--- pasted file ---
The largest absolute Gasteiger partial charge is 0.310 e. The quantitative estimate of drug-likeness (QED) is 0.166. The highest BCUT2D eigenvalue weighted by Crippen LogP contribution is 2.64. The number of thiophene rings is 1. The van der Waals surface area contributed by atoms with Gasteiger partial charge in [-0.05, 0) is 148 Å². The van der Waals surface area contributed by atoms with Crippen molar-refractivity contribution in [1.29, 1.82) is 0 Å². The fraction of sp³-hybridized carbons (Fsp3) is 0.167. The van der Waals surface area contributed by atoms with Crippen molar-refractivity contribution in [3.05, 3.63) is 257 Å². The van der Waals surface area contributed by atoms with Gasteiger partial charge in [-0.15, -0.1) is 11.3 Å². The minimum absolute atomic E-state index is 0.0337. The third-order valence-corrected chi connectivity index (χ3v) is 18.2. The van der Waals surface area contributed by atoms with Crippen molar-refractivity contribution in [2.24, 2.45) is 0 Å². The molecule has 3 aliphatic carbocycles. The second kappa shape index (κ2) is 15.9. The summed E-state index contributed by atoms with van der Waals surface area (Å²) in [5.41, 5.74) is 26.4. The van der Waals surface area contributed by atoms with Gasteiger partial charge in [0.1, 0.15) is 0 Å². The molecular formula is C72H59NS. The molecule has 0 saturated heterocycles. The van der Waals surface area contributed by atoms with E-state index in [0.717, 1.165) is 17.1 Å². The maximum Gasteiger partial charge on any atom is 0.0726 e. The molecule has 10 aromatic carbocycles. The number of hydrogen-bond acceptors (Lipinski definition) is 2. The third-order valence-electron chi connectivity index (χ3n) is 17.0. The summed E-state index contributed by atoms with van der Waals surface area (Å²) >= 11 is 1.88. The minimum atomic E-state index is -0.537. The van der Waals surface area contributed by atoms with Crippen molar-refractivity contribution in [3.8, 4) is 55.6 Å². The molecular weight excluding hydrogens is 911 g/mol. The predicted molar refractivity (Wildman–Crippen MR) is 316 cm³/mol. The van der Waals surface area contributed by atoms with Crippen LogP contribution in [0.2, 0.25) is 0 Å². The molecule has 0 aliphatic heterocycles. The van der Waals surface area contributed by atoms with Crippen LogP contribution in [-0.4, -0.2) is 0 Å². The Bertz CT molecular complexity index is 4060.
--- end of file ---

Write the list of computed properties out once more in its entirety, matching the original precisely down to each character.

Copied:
The largest absolute Gasteiger partial charge is 0.310 e. The quantitative estimate of drug-likeness (QED) is 0.166. The highest BCUT2D eigenvalue weighted by Crippen LogP contribution is 2.64. The number of thiophene rings is 1. The van der Waals surface area contributed by atoms with Gasteiger partial charge in [-0.05, 0) is 148 Å². The van der Waals surface area contributed by atoms with Crippen molar-refractivity contribution in [1.29, 1.82) is 0 Å². The fraction of sp³-hybridized carbons (Fsp3) is 0.167. The van der Waals surface area contributed by atoms with Crippen molar-refractivity contribution in [3.05, 3.63) is 257 Å². The van der Waals surface area contributed by atoms with Gasteiger partial charge in [-0.15, -0.1) is 11.3 Å². The minimum absolute atomic E-state index is 0.0337. The third-order valence-corrected chi connectivity index (χ3v) is 18.2. The van der Waals surface area contributed by atoms with Crippen molar-refractivity contribution in [2.24, 2.45) is 0 Å². The molecule has 3 aliphatic carbocycles. The second kappa shape index (κ2) is 15.9. The summed E-state index contributed by atoms with van der Waals surface area (Å²) in [5.41, 5.74) is 26.4. The van der Waals surface area contributed by atoms with Gasteiger partial charge in [0.1, 0.15) is 0 Å². The molecular formula is C72H59NS. The molecule has 0 saturated heterocycles. The van der Waals surface area contributed by atoms with E-state index in [0.717, 1.165) is 17.1 Å². The maximum Gasteiger partial charge on any atom is 0.0726 e. The molecule has 10 aromatic carbocycles. The number of hydrogen-bond acceptors (Lipinski definition) is 2. The third-order valence-electron chi connectivity index (χ3n) is 17.0. The summed E-state index contributed by atoms with van der Waals surface area (Å²) >= 11 is 1.88. The minimum atomic E-state index is -0.537. The van der Waals surface area contributed by atoms with Crippen molar-refractivity contribution in [3.8, 4) is 55.6 Å². The molecular weight excluding hydrogens is 911 g/mol. The predicted molar refractivity (Wildman–Crippen MR) is 316 cm³/mol. The van der Waals surface area contributed by atoms with Crippen LogP contribution in [0.2, 0.25) is 0 Å². The molecule has 0 aliphatic heterocycles. The van der Waals surface area contributed by atoms with Crippen LogP contribution in [-0.4, -0.2) is 0 Å². The Bertz CT molecular complexity index is 4060.